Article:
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If you are convinced you did not switch the camera to manual settings, and the blur stays, please contact the nearest Canon certified service centre close to you. But before check the settings on the camera and start putting it on automatic.
Hi, It is known problem of ccd imager chip failure in DSC-T1 camera, ccd imager chip will be replace to get correct live view in camera mode to take fresh pictures. Local camera repair shop will do this job because camera will take apart, let me know to provide you part number info if you are handy with electronics stuff repair and willing to replace ccd imager chip. Hope this will help. Thanks.
One of a few things might be happening 1. Photos being taken at high zoom (i.e. 200mm) are susceptible to camera shake, even though the lens is focusing properly. The solution here is use a tripod, zoom out, or steady yourself. 2. Photos being taken without flash when flash should really be used will result in motion blur (which is slightly different than camera shake). This is due to the camera using a longer shutter speed to let more light in, with the side effect being that objects will move while the shutter is open, blurring the picture. The solution here is to use a flash, or take pictures in better light. 3. The camera may be focusing on something other than what you intended. 3. If you are taking photos in good light with a steady hand, and the camera is choosing the correct subject to focus on, then yes, the lens could need readjusted, though this is not a very likely scenario. If the lens is "hunting" for focus, that could be a sign that something is amiss. A local camera shop can verify the accuracy of focus for your lens.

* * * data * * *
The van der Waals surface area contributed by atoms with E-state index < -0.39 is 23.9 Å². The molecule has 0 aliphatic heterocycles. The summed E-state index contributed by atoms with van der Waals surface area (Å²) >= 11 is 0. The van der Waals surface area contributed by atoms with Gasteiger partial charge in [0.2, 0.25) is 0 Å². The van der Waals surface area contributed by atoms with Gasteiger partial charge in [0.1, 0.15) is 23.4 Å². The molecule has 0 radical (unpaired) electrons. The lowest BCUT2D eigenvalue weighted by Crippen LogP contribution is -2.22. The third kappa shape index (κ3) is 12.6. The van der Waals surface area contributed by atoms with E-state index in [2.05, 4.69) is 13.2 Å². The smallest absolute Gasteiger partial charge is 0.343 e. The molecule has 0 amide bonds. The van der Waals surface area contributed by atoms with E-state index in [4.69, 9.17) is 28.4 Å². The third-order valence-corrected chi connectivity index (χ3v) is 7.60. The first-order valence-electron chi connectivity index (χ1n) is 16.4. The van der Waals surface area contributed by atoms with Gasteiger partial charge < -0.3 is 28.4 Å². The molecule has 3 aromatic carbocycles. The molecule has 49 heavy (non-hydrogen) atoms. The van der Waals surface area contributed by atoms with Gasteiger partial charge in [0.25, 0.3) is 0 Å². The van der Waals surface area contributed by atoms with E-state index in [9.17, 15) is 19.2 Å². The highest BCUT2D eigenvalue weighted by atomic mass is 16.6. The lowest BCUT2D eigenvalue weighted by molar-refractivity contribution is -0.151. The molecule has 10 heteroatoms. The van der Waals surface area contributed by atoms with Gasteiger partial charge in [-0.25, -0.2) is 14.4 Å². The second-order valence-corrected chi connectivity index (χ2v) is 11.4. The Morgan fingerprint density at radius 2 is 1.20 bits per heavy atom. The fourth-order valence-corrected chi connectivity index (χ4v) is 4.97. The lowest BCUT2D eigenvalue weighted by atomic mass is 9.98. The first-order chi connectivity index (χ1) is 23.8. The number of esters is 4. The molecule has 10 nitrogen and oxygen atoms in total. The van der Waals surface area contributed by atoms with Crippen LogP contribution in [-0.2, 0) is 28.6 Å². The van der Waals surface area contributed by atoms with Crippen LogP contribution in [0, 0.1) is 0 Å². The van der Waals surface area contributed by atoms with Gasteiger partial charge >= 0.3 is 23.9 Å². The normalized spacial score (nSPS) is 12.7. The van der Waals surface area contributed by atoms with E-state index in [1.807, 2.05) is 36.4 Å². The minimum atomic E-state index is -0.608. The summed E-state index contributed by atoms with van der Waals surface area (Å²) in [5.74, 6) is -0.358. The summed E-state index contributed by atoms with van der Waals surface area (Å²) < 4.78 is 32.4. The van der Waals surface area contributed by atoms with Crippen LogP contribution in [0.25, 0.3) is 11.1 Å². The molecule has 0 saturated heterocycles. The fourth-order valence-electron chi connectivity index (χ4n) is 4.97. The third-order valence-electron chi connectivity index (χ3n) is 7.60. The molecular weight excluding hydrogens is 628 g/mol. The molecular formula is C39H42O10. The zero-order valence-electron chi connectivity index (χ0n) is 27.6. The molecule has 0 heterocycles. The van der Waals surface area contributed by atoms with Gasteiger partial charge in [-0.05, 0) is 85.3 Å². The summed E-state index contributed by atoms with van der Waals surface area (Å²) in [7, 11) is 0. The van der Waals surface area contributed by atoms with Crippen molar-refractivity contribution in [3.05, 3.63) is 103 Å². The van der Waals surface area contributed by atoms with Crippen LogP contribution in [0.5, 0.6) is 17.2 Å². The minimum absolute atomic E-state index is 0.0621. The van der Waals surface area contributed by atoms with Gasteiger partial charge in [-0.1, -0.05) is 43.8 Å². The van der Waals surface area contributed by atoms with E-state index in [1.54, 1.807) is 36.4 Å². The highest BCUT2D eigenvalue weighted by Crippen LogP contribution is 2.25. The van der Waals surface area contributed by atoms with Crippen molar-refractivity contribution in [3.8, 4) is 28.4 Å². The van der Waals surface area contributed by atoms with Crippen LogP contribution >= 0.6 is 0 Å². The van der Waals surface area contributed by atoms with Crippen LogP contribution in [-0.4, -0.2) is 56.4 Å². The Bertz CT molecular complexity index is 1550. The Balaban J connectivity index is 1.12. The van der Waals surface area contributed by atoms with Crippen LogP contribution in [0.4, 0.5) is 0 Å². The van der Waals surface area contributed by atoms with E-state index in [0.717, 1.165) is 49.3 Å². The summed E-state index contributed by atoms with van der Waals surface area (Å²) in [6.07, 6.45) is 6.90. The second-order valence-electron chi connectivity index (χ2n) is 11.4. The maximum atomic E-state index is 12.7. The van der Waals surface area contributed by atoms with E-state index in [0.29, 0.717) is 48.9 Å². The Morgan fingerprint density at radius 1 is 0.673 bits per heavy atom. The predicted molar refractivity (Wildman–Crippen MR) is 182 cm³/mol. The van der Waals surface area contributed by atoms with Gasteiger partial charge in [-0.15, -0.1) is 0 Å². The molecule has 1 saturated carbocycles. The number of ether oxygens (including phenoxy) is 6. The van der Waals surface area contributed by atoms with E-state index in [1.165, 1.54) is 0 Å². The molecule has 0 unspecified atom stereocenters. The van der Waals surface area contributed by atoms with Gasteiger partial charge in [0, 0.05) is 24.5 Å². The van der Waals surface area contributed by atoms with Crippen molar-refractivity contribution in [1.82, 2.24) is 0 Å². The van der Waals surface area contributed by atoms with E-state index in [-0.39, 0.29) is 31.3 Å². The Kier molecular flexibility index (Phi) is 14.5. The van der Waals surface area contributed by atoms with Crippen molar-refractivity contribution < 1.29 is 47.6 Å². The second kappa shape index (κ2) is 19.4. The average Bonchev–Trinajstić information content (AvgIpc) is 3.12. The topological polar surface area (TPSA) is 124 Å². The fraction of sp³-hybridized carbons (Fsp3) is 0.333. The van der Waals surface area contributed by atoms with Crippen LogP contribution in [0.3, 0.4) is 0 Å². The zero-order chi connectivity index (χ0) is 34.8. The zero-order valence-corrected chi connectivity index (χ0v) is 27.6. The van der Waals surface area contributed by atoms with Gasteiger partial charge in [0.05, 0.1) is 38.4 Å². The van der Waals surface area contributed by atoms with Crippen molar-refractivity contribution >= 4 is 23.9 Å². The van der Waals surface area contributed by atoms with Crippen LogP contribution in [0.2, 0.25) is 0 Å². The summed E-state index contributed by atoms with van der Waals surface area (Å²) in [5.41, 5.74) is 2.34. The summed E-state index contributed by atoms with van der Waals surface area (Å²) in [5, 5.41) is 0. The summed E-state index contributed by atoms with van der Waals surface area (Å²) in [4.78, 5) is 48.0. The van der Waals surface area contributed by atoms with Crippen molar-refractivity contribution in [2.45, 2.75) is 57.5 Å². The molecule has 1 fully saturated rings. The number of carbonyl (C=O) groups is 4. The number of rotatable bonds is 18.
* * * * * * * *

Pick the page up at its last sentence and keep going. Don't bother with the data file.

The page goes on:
If the camera is showing a black or distorted screen when set to photo, and photos that are taken with the black screen also show up black or distorted, then this would likely be a CCD imager failure, a common occurrence for your model camera. If so, Canon should fix this for you for free, including free shipping both ways. This is regardless of your camera's warranty status.Please check this linkfor more info.
When operating any digital camera, the camera tries to capture the best focus and exposure for that particular scene. By pressing the shutter button half-way down, the focus and exposure is being set. There will be a green circle on the upper left hand corner of the screen, then your camera is ready to take the picture. Slowly depress the shutter the rest of the way down to take the picture.
The following exposure options are available: P (Program auto), A (Aperture priority), S (Shutter priority), and M (Manual). There are five scene programs modes available in which the camera will choose the optimal settings for the picture:
- Landscape + Portrait: Suitable for taking photos of both you subject and background. The picture is taken with the background as well as the subject in the foreground in focus.
- Landscape: Suitable for taking photos of landscapes and other outdoor scenes. Both the foreground and the background are in focus. Since blues and greens are reproduced vividly in this mode, the landscape mode is excellent for shooting natural scenery.
- Portrait: Suitable for shooting a portrait-style image of a person. This mode features an in-focus subject against a blurred background.
- Sports: Suitable for capturing fast-moving action such as sports scene or moving vehicles without blurring.
- Night scene: Suitable for taking night scene photos with a slower shutter speed.